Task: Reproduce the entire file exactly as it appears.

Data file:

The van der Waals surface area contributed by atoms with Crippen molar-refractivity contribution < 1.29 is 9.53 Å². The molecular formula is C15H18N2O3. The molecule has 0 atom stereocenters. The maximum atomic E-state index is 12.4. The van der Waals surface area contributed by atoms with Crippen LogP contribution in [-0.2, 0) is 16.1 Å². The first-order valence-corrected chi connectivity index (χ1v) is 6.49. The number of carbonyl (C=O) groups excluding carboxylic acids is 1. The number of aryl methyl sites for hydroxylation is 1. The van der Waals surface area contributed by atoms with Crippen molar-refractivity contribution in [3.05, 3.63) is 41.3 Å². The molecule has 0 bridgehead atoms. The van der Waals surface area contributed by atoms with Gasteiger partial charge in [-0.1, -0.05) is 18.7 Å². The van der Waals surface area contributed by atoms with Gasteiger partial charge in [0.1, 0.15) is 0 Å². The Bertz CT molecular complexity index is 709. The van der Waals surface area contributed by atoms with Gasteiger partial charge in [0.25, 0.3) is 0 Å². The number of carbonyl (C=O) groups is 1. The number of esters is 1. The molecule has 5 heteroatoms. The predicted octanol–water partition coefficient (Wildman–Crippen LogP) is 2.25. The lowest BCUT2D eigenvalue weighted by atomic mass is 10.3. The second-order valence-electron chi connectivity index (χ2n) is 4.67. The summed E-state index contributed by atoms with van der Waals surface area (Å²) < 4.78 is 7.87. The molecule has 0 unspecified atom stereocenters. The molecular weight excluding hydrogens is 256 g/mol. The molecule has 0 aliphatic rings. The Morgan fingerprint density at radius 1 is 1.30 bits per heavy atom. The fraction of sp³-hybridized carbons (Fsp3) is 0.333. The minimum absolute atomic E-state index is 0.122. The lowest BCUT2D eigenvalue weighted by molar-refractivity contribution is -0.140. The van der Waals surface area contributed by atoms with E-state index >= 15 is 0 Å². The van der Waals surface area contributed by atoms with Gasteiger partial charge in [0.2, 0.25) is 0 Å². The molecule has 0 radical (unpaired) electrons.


The van der Waals surface area contributed by atoms with Crippen molar-refractivity contribution < 1.29 is 9.53 Å². The molecular formula is C15H18N2O3. The molecule has 0 atom stereocenters. The maximum atomic E-state index is 12.4. The van der Waals surface area contributed by atoms with Crippen LogP contribution in [-0.2, 0) is 16.1 Å². The first-order valence-corrected chi connectivity index (χ1v) is 6.49. The number of carbonyl (C=O) groups excluding carboxylic acids is 1. The number of aryl methyl sites for hydroxylation is 1. The van der Waals surface area contributed by atoms with Crippen molar-refractivity contribution in [3.05, 3.63) is 41.3 Å². The molecule has 0 bridgehead atoms. The van der Waals surface area contributed by atoms with Gasteiger partial charge in [-0.1, -0.05) is 18.7 Å². The van der Waals surface area contributed by atoms with Gasteiger partial charge in [0.1, 0.15) is 0 Å². The Bertz CT molecular complexity index is 709. The van der Waals surface area contributed by atoms with Gasteiger partial charge in [0.25, 0.3) is 0 Å². The number of carbonyl (C=O) groups is 1. The number of esters is 1. The molecule has 5 heteroatoms. The predicted octanol–water partition coefficient (Wildman–Crippen LogP) is 2.25. The lowest BCUT2D eigenvalue weighted by atomic mass is 10.3. The second-order valence-electron chi connectivity index (χ2n) is 4.67. The summed E-state index contributed by atoms with van der Waals surface area (Å²) < 4.78 is 7.87. The molecule has 0 unspecified atom stereocenters. The molecular weight excluding hydrogens is 256 g/mol. The molecule has 0 aliphatic rings. The Morgan fingerprint density at radius 1 is 1.30 bits per heavy atom. The fraction of sp³-hybridized carbons (Fsp3) is 0.333. The minimum absolute atomic E-state index is 0.122. The lowest BCUT2D eigenvalue weighted by molar-refractivity contribution is -0.140. The van der Waals surface area contributed by atoms with E-state index >= 15 is 0 Å². The van der Waals surface area contributed by atoms with Gasteiger partial charge in [0.2, 0.25) is 0 Å². The molecule has 0 radical (unpaired) electrons.